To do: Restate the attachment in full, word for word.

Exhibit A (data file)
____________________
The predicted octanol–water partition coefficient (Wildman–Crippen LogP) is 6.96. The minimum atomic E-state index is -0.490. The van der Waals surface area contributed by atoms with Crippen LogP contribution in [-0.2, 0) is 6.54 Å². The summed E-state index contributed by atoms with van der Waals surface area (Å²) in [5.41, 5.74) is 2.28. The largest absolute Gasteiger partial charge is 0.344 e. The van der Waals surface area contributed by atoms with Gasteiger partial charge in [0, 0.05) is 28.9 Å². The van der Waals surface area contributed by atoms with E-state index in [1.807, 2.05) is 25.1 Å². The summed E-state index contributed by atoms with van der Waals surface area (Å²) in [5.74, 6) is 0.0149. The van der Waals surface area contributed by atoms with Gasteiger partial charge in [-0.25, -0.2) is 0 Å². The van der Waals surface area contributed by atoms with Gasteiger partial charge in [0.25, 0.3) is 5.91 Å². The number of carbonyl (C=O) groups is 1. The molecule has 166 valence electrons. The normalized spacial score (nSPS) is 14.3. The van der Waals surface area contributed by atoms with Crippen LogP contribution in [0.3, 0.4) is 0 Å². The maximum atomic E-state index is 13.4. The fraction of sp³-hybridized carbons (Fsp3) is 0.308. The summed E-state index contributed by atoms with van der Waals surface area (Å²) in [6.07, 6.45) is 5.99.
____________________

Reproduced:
The predicted octanol–water partition coefficient (Wildman–Crippen LogP) is 6.96. The minimum atomic E-state index is -0.490. The van der Waals surface area contributed by atoms with Crippen LogP contribution in [-0.2, 0) is 6.54 Å². The summed E-state index contributed by atoms with van der Waals surface area (Å²) in [5.41, 5.74) is 2.28. The largest absolute Gasteiger partial charge is 0.344 e. The van der Waals surface area contributed by atoms with Gasteiger partial charge in [0, 0.05) is 28.9 Å². The van der Waals surface area contributed by atoms with E-state index in [1.807, 2.05) is 25.1 Å². The summed E-state index contributed by atoms with van der Waals surface area (Å²) in [5.74, 6) is 0.0149. The van der Waals surface area contributed by atoms with Gasteiger partial charge in [-0.25, -0.2) is 0 Å². The van der Waals surface area contributed by atoms with Gasteiger partial charge in [0.25, 0.3) is 5.91 Å². The number of carbonyl (C=O) groups is 1. The molecule has 166 valence electrons. The normalized spacial score (nSPS) is 14.3. The van der Waals surface area contributed by atoms with Crippen LogP contribution in [0.3, 0.4) is 0 Å². The maximum atomic E-state index is 13.4. The fraction of sp³-hybridized carbons (Fsp3) is 0.308. The summed E-state index contributed by atoms with van der Waals surface area (Å²) in [6.07, 6.45) is 5.99.